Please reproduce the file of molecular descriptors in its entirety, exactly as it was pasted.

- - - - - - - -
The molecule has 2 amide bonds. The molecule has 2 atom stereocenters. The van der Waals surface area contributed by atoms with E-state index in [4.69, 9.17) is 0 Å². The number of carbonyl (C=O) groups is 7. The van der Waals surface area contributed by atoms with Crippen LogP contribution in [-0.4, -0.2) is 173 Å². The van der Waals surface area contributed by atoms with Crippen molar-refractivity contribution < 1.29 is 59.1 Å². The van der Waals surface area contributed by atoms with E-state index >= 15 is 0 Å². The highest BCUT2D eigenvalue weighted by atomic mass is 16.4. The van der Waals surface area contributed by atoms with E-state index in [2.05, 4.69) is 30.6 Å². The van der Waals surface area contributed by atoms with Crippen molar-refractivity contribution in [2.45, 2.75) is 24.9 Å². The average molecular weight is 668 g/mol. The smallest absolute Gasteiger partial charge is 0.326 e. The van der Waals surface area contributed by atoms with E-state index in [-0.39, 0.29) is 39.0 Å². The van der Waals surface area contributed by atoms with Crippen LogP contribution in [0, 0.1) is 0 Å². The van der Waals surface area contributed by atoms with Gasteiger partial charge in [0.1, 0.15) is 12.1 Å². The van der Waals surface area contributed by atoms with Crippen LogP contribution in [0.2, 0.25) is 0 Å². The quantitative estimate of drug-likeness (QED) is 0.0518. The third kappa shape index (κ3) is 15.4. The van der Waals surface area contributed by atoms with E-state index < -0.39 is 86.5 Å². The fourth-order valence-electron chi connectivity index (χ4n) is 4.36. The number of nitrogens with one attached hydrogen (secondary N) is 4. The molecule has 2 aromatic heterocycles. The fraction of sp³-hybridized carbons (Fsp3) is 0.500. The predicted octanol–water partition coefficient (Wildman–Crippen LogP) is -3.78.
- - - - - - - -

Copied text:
The molecule has 2 amide bonds. The molecule has 2 atom stereocenters. The van der Waals surface area contributed by atoms with E-state index in [4.69, 9.17) is 0 Å². The number of carbonyl (C=O) groups is 7. The van der Waals surface area contributed by atoms with Crippen LogP contribution in [-0.4, -0.2) is 173 Å². The van der Waals surface area contributed by atoms with Crippen molar-refractivity contribution < 1.29 is 59.1 Å². The van der Waals surface area contributed by atoms with E-state index >= 15 is 0 Å². The highest BCUT2D eigenvalue weighted by atomic mass is 16.4. The van der Waals surface area contributed by atoms with E-state index in [2.05, 4.69) is 30.6 Å². The van der Waals surface area contributed by atoms with Crippen molar-refractivity contribution in [2.45, 2.75) is 24.9 Å². The average molecular weight is 668 g/mol. The smallest absolute Gasteiger partial charge is 0.326 e. The van der Waals surface area contributed by atoms with E-state index in [-0.39, 0.29) is 39.0 Å². The van der Waals surface area contributed by atoms with Crippen LogP contribution in [0, 0.1) is 0 Å². The van der Waals surface area contributed by atoms with Gasteiger partial charge in [0.1, 0.15) is 12.1 Å². The van der Waals surface area contributed by atoms with Crippen LogP contribution in [0.2, 0.25) is 0 Å². The quantitative estimate of drug-likeness (QED) is 0.0518. The third kappa shape index (κ3) is 15.4. The van der Waals surface area contributed by atoms with E-state index < -0.39 is 86.5 Å². The fourth-order valence-electron chi connectivity index (χ4n) is 4.36. The number of nitrogens with one attached hydrogen (secondary N) is 4. The molecule has 2 aromatic heterocycles. The fraction of sp³-hybridized carbons (Fsp3) is 0.500. The predicted octanol–water partition coefficient (Wildman–Crippen LogP) is -3.78.